≡ Menu

How to Build Your Own Tiny Cabin

This is Brad’s tutorial on how to build your own tiny cabin on a foundation.

This gives you a good idea on the basic construction of a house and what it takes to get it done.

To explore more amazing tiny house resources like this, join our Tiny House Newsletter. It’s free and you’ll be glad you did! We give you free downloadable tiny house plans (and more) just for joining!

How to Build Your Own Tiny Cabin


Images © Brad Clark via YouTube

How to Build Your Own Tiny Cabin

Related: Couple Shows You How to Build Your Own Tiny House on Wheels

How to Build Your Own Tiny Cabin

How to Build Your Own Tiny Cabin

How to Build Your Own Tiny Cabin

How to Build Your Own Tiny Cabin

Related: How to Design Tiny Houses in SketchUp Lessons 1-5

How to Build Your Own Tiny Cabin

How to Build Your Own Tiny Cabin

How to Build Your Own Tiny Cabin

How to Build Your Own Tiny Cabin

How to Build Your Own Tiny Cabin

How to Build Your Own Tiny Cabin

Images © Brad Clark via YouTube

Video: Tiny Cabin in the Woods (Cabin Project)

Please learn more using the resources below. Thank you!

More Helpful Resources on How to Build Your Own Tiny House


  1. YouTube
  2. Brad Clark YouTube Channel
  3. Brad Clark

Related: Life in a Less-than-$20k Tiny Home

Cool: A THOW with a Big Kitchen and Double-Sink Vanity

You can share this using the e-mail and social media re-share buttons below. Thanks!

If you enjoyed this you’ll LOVE our Free Daily Tiny House Newsletter with even more!

You can also join our Small House Newsletter!

Also, try our Tiny Houses For Sale Newsletter! Thank you!

More Like This: Tiny Houses | Tiny Cabins | Construction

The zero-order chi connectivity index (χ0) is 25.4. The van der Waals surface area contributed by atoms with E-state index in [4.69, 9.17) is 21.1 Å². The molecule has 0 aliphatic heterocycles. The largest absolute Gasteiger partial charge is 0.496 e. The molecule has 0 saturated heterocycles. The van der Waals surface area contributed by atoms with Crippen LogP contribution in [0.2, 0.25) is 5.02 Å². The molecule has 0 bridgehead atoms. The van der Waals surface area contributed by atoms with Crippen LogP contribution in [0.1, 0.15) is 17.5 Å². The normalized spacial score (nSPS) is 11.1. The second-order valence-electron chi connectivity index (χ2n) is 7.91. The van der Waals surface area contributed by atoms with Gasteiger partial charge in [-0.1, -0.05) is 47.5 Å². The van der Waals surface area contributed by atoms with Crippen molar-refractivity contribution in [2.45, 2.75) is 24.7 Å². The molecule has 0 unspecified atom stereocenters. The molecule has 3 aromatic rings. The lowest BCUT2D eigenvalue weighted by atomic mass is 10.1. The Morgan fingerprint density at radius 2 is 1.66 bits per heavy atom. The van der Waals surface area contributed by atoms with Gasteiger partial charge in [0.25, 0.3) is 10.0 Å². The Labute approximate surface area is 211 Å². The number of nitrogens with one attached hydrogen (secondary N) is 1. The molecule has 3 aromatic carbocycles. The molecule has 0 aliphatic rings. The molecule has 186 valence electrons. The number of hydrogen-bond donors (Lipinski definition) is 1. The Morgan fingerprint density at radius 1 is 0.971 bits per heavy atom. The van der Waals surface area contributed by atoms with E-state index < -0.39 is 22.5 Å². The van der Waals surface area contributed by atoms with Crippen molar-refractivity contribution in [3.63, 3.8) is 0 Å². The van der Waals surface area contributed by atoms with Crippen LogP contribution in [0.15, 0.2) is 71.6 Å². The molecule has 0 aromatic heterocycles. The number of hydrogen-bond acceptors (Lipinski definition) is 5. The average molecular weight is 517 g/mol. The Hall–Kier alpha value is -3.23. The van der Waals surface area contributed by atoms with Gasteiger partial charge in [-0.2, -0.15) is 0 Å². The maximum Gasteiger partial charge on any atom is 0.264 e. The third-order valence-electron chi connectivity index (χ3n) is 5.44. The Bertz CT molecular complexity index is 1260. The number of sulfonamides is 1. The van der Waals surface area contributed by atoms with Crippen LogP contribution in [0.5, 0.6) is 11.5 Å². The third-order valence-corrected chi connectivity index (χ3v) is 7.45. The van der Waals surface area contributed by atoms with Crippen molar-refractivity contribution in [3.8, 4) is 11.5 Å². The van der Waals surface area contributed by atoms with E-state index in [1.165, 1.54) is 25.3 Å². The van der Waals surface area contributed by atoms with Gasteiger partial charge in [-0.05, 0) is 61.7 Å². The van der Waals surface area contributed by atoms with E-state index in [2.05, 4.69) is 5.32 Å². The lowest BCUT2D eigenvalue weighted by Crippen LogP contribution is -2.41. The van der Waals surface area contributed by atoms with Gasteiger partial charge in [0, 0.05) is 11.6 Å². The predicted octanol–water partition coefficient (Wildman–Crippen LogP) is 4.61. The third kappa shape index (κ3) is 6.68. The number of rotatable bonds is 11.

See The Latest: Go Back Home to See Our Latest Tiny Houses

The following two tabs change content below.
Natalie C. McKee

Natalie C. McKee

Natalie C. McKee is a contributing writer for Tiny House Talk and the Tiny House Newsletter. She is a coffee-loving wannabe homesteader who dreams of becoming self-sufficient in her own tiny home someday. Natalie currently resides in a tiny apartment with her husband, Casey, in Massachusetts.

Facebook Comments


{ 24 comments… add one }
  • Bob Brandon March 29, 2016, 9:57 am

    Skunks, rats, and woodchucks will just love those crawl spaces.

    • Dick March 29, 2017, 6:37 pm

      How true, how true. Good point, Bob. We don’t live in a TH, but we do have critter problems–in a small town! Haven’t had skunks for a couple of years, ever since we trapped Mama, but we did trap a woodchuck a week or so ago, and we think there’s a possum there now, so the trap has been re-set. We have a crawl space, but they dig under the foundation to get in…

      By the way, a definition of a real friend: one who supplies your traps, collects them when filled, and shoots the critter(s) for you–even the skunks.

    • Steve in Micco March 29, 2017, 8:23 pm

      Very nice….not certain if it would hold up well in humid coadtal central Florida…but nice none the less!

      The critters here to worry about are rattles and moccasins…here everything bites! 😜